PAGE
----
Complete the form below to ask us a question or make an enquiry. We’ll get back to you via phone or email as soon as possible.


Acting as a Certificate Provider: What Do I Need to Know?

Posted on 05th March 2024 in Probate & Wills, Later Life Planning

Posted by

Emma McAdam

Acting as a Certificate Provider: What Do I Need to Know?

The role of certificate provider was introduced by the Office of the Public Guardian as a safeguard for people signing Lasting Powers of Attorney (LPAs). LPAs are used to appoint attorneys to assist with a person’s affairs, which could include their finances and their personal welfare.

Certificate providers are essentially independent people who are required to sign the LPA to confirm that the person making the document (the donor) understands what they are doing and is not under any pressure to do so. This is intended to try to prevent vulnerable people from being coerced into signing LPAs which they do not understand or did not wish to make.

Who can act as a certificate provider?

The donor can ask a professional to carry out this role, such as a solicitor or doctor. The professional will use their experience and skills to consider the donor’s situation and whether they are able to complete the documents. Alternatively, the donor can use a layperson such as a friend or neighbour, who should have known the donor for some time and feel comfortable confirming that the donor understands the documents.

Certain people cannot act as certificate provider, for instance attorneys named on the documents or family members of the donor or attorney.


The Court of Protection has recently ruled that certificate providers need to confirm the following points from the Mental Capacity Act 2005, before signing the certificate:

-       That the donor understands the purpose of the LPA and the scope of the authority given to their attorneys;

-       That no fraud or undue pressure is being applied to the donor to sign the document; and

-       That there is nothing else which should prevent the donor from signing the document.

What do I need to do?

When acting as a certificate provider, it is therefore recommended to discuss the LPA with the donor and check the above points with them as thoroughly as possible. The certificate provider should check the donor’s mental capacity by asking questions such as ‘What is an LPA?’, ‘Why do you want to appoint this attorney?’ and ‘What will your attorneys be able to do for you?’. If in doubt, the certificate provider should not sign if or until their concerns have been satisfied.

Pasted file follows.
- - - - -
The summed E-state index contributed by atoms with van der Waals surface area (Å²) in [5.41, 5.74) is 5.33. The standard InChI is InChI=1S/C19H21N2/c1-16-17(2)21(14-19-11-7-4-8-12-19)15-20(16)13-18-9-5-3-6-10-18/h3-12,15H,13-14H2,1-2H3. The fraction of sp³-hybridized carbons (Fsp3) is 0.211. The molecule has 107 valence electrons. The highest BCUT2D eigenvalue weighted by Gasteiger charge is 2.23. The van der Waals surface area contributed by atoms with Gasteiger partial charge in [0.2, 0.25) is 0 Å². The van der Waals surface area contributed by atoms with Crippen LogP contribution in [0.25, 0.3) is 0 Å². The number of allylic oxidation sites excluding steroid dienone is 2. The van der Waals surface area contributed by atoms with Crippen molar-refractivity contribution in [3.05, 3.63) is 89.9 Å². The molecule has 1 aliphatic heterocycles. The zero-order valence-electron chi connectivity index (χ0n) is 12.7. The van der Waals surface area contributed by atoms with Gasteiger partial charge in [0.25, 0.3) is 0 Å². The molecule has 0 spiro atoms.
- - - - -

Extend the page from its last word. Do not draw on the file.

It is also important to note that the certificate provider should see the donor on their own, to ensure that the requirements are satisfied. The LPA may be invalid if the attorney is present while the certificate provider is completing the certificate.

The certificate provider may also act as the donor’s witness on the documents, or a separate witness may be used.

Should an objection be raised to the LPAs when they are registered, the certificate provider may be required to confirm why they signed the certificate. It is therefore important to ensure that the process is not rushed and that all three points above have been covered.

The role of certificate provider is an important one and should not be undertaken lightly. As a donor, involving a professional can help to provide additional protection should you have any concerns about your LPAs or should any questions be raised about the documents in the future.

Contact our legal experts

Company & Industry

Related Insights


How Remote Witnessing of Wills Changed During the Pandemic and Beyond

Posted on 29th February 2024 in Probate & Wills, Later Life Planning

In September 2020, the UK Parliament passed an order that amended the Wills Act 1837, a law that dates back to the Victorian era. The order allowed people to make valid Wills by using video-conferencing or other visual transmission, as long as the witnesses could see and hear the testator (the person making the Will) in real time. This was a temporary measure to help people who were self-isolating or facing lockdown restrictions due to the Coronavirus pandemic. The order applied to Wills made on or after 31 January 2020, and was initially set to expire on 31 January 2022.

Posted by

Sue Halfyard

Partner & Chartered Legal Executive

Lasting Powers of Attorney: Why Do I Need Them and When Should I Prepare Them?

Posted on 21st February 2024 in Probate & Wills, Later Life Planning

Making a Lasting Power of Attorney may seem like a task for another day, but as time goes on, our ability to manage our affairs may decrease or be prevented by an unexpected illness or accident. By making sure that you have the documents in place, and registered, this helps to ensure that a trusted person can step in to assist you when you need it most.

Posted by

Alice Carter-Tyler